One of the three groups competing for development rights to the coveted Metro Center site in downtown Washington yesterday revealed an arrangement in which minority partners will receive a one-quarter share in the proposed $250 million project in return for a total investment of just $100,000.

During hearings before the Redevelopment Land Agency, which coordinates Washington's urban renewal, the team, led by an arm of the Rockefeller family, said it would lend its five minority partners the money needed for the project beyond the $100,000.

A second team, led by local developer JBG Associates and the Metropolitan Life Insurance Companies, has agreed to make cash advances to their minority partners if these partners became financially unable to make their own contributions. The third team bidding on the development rights has said it would give no assistance to its minority partners.

The RLA has required since 1979 that major developers bidding on city-owned parcels, such as Metro Center at 12th and G streets NW, offer blacks and other minorities at least 25 percent of ownership. The Rockefeller arrangement marks the first time that a majority partner has agreed to finance the participation of blacks in a venture.

The Rockefeller team's arrangement with its five minority partners reopens the sensitive question of whether minorities should be exempted from having to pay for their participation in major development projects. RLA rules require only that minorities be included.

"There will be no cash calls demands for money that we have to come up with cash for," attorney Ruby McZier, one of the black partners in the Rockefeller venture, told the RLA board yesterday. The other black partners include attorney David Wilmot, consultants John Clyburn and Marie Barksdale and Senate staff member Carolyn Jordan.

Later, McZier said the five black partners would only be required to put up $20,000 each in cash and the Rockefeller Corp. would lend them the rest. These loans would be secured by promissory notes, but the partners would not be personally liable for their repayments.

Instead, the notes would be repaid from 80 percent of the black partners' share of the cash flow from the project, with the partners themselves receiving the remaining 20 percent.

After the meeting, McZier said the arrangement helped black partners. "Everybody goes and borrows it money from someone . . . We are saying we are borrowing from our partner. Isn't it better for me to borrow from my partner," than from an outside lender who would probably ask for a share in the ownership, she said.

Housing director Robert L. Moore, the only RLA board member who raised a question about the arrangement, asked McZier if blacks were really "sharing the risk" in the project.

"I wanted to know if minorities were sharing the same risk as the major partners . . . and the answer was no," because of the loan arrangement, Moore said after the meeting.

Rockefeller senior vice-president Peter C. Haeffner Jr. said during the hearing, "It is the typical way we have to deal with partners . . . This is not a concoction." After the meeting, Haeffner declined to name other Rockefeller partners or projects that had involved similar loan arrangements.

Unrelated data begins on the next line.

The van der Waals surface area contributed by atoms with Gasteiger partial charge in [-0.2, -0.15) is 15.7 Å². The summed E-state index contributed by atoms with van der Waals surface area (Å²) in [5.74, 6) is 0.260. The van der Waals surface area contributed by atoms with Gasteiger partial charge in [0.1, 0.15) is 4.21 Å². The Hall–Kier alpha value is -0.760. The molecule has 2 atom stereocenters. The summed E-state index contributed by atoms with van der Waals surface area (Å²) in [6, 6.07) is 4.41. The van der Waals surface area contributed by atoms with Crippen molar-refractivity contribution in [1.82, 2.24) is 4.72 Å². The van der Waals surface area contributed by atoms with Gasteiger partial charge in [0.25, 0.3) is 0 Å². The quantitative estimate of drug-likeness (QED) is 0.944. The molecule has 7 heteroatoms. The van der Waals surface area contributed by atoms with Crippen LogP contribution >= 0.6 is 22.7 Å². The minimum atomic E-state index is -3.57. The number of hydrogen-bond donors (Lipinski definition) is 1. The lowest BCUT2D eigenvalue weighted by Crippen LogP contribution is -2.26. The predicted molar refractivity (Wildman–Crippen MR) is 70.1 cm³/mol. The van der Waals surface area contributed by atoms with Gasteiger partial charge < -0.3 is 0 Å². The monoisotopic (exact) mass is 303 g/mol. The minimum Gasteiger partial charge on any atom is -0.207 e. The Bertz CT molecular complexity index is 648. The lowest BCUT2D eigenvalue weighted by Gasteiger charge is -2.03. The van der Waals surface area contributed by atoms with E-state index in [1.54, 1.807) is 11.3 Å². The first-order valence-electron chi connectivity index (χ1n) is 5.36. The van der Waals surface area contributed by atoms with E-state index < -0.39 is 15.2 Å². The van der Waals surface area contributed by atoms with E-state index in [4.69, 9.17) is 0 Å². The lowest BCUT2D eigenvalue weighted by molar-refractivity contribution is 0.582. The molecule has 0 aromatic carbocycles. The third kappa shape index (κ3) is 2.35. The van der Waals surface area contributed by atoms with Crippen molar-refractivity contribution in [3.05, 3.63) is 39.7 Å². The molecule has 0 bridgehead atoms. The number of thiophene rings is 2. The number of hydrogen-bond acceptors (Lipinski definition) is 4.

Haeffner said that the Western Development Co., a local development company, which also is a member of the Rockefeller team, would be required to pay its own way and would receive no loans.

The team led by JBG Associates said the nine minorities in that venture would be expected to pay their share of all costs, but that other partners would advance them money if they were unable to make their cash calls.

"We think they minority partners can come up with their share," said Don Brown, of JBG, who acted as the team's spokesman. The nine black partners on this team also have a 25 percent share.

The third group, headed by developer William Zeckendorf and the Starrett Housing Corp., indicated that its six black partners, who own 25 percent, would receive no financial assistance from the majority partners.

Also at yesterday's hearing, the Rockefeller-Western team indicated that it wanted to change its proposal to allow Hecht's department store to move to Metro Center.

Officials of Hecht's have said for some time that they want to leave their location at 7th and F Streets NW. and move into Metro Center. The other two teams both allocated 300,000 square feet to accommodate the department store, but the Rockefeller-Western team had allocated only 208,000 square feet.

In their presentation yesterday Haeffner and others used the 300,000 square foot figure, but RLA officials said they had nothing in writing from the team to indicate the revision.

Haeffner said the smaller space was a mistake based on incorrect information from Hecht's officials. But sources familiar with the proposal said the smaller number was deliberately put in by the team as leverage to negotiate a favorable swap with Hecht's for the 7th and F site.

Rockefeller and Western officials denied they wanted to swap parcels.

RLA chairman Nira Long said the board hoped to select a developer in two weeks.